The Boston Unity Cup brings together local players that represent more than 20 countries. Here, the Cape Verde and Sudan (green) teams fight for the ball in the men's final. (Courtesy of Boston Unity Cup)
The United States women’s team has the ball, working their way down the field. A pass comes into the middle just in front of the goal, and then a blistering shot finds the back of the net. The team mobs the scorer in celebration.
But this isn’t the World Cup. This is the Boston Unity Cup, and all of the teams are made up of people from Greater Boston. And except for Team USA, the teams are made up of players born in or representing other countries.
"We're representing different countries but the people playing are all from various parts of the world. It's just so diverse, it's lovely. I love it," Brazilian women's team co-captain Raquel Franco says.
One of her opponents from her last match, U.S. women's team captain Katy Oldach, nods in agreement next to her.
"That’s honestly what I think should be represented about the United States," she says. "This diversity, this unity, is what I want America to stand for and what I like about the tournament."
This is the second Unity Cup. Its participation grew from 16 teams last year to 28 teams, representing people from 21 countries, this year.
"Boston is an amazing place with great diversity and beautiful cultures, and the reality is that those people want to be brought together. And they’re so excited to be able to do it through, for many of them, what they love most, which is the sport of soccer. So we could really go anywhere with this," says Caroline Foscato, the director of the Unity Cup's leadership team and one of the tournament organizers.
The biggest difference in this year's version of the tournament is a separate division for women.
Last year, Oldach says she played as one of just three women in the entire tournament, on teams dominated by men.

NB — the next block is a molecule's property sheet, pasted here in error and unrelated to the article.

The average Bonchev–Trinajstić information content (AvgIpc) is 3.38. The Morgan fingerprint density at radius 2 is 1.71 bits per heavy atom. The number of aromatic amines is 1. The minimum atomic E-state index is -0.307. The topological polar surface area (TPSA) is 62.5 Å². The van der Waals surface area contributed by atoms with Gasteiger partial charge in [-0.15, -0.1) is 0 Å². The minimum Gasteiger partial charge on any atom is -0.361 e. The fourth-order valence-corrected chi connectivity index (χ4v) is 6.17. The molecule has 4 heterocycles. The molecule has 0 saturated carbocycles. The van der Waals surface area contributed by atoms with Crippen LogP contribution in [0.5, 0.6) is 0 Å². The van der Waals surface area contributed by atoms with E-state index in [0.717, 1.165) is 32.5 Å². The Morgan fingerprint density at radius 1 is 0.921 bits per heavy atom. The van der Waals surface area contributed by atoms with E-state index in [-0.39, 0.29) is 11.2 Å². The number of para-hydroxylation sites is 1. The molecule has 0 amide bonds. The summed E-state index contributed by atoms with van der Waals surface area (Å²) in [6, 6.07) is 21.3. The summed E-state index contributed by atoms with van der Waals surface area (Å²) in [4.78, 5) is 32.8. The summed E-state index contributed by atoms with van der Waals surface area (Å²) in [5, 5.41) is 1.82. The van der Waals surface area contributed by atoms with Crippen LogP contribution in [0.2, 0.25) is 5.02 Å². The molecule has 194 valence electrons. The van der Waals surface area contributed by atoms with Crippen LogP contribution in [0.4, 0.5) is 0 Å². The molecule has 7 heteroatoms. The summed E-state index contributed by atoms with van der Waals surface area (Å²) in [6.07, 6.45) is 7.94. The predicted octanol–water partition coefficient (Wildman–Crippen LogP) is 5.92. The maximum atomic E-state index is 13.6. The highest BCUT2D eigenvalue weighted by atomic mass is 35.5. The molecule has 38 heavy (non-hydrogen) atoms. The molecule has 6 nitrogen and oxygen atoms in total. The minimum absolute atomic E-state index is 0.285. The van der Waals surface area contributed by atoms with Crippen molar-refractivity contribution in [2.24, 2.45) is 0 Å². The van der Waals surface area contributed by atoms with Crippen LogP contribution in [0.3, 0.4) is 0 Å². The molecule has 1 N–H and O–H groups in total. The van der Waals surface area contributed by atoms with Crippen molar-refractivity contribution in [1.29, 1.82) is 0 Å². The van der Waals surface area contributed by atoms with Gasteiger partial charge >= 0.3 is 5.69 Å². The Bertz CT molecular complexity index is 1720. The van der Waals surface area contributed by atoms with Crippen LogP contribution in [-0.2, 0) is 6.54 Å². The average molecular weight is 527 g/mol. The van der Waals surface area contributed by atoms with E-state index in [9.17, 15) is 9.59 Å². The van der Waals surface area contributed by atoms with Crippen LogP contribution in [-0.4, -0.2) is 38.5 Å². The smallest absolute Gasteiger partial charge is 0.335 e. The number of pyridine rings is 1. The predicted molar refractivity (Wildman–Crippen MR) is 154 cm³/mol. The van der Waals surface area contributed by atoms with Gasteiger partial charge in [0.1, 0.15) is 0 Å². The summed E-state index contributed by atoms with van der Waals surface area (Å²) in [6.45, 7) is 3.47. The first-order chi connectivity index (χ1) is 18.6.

Oldach, sporting an "Equality" shirt beneath her jersey, and Brazilian co-captain Rebecca Bashi both say playing against other women is more fun, and they want more competition next year.
"People want to see it, people want to play. Women want to see it, women want to play it, and women want to support it," Oldach says. "The time’s right. The time’s a little late, but the time’s right."
"Better late than never, right?" Bashi chimes in.
The tournament also offers an escape during a time of fear and uncertainty for some Boston immigrants.
Unity Cup organizers don't ask players about citizenship or residency status. But the tournament includes people from Central American countries, such as Honduras and El Salvador, that are targets of Trump administration immigration policies.
Bashi doesn’t have to worry about that, as she has dual Brazilian-U.S. citizenship. But she and fellow Brazilian Franco say the action on the field provides a welcome refuge nonetheless.
"I know for me, I don’t walk anywhere thinking about anything else," Bashi says. "And I know for other people it’s probably not the same. But when you get every one together like this, I think you kind of forget all the bad stuff for a moment, and we kind of just let go and have fun."
Franco adds: "We have one thing in common: It’s soccer. It’s a universal language."
Organizers say there has been a waiting list for the last two seasons and that additional teams are already forming for next year's tournament.
What started as a simple experiment looks poised to bring an even more diverse group of Greater Boston residents together in the summers to come.